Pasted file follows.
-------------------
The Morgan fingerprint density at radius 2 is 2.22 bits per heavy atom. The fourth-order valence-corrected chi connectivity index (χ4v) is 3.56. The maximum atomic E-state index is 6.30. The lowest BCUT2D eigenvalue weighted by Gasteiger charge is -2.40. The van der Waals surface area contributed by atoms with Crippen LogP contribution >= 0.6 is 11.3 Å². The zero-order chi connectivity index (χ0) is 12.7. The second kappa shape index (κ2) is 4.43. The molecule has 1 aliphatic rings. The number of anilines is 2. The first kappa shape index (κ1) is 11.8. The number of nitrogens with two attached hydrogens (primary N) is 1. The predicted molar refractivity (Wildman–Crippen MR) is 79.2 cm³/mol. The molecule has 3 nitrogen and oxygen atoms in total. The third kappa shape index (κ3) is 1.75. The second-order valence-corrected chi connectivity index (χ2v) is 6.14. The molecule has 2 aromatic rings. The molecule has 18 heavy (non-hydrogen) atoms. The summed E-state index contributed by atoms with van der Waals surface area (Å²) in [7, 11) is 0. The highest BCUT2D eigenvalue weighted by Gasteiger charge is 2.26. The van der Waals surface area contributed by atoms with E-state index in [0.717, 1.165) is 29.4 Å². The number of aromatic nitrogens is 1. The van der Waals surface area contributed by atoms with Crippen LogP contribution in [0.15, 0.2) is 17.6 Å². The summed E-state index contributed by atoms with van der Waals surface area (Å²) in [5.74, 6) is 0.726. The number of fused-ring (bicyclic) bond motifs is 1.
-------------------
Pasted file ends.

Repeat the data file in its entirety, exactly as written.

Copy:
The Morgan fingerprint density at radius 2 is 2.22 bits per heavy atom. The fourth-order valence-corrected chi connectivity index (χ4v) is 3.56. The maximum atomic E-state index is 6.30. The lowest BCUT2D eigenvalue weighted by Gasteiger charge is -2.40. The van der Waals surface area contributed by atoms with Crippen LogP contribution >= 0.6 is 11.3 Å². The zero-order chi connectivity index (χ0) is 12.7. The second kappa shape index (κ2) is 4.43. The molecule has 1 aliphatic rings. The number of anilines is 2. The first kappa shape index (κ1) is 11.8. The number of nitrogens with two attached hydrogens (primary N) is 1. The predicted molar refractivity (Wildman–Crippen MR) is 79.2 cm³/mol. The molecule has 3 nitrogen and oxygen atoms in total. The third kappa shape index (κ3) is 1.75. The second-order valence-corrected chi connectivity index (χ2v) is 6.14. The molecule has 2 aromatic rings. The molecule has 18 heavy (non-hydrogen) atoms. The summed E-state index contributed by atoms with van der Waals surface area (Å²) in [7, 11) is 0. The highest BCUT2D eigenvalue weighted by Gasteiger charge is 2.26. The van der Waals surface area contributed by atoms with E-state index in [0.717, 1.165) is 29.4 Å². The number of aromatic nitrogens is 1. The van der Waals surface area contributed by atoms with Crippen LogP contribution in [0.15, 0.2) is 17.6 Å². The summed E-state index contributed by atoms with van der Waals surface area (Å²) in [5.74, 6) is 0.726. The number of fused-ring (bicyclic) bond motifs is 1.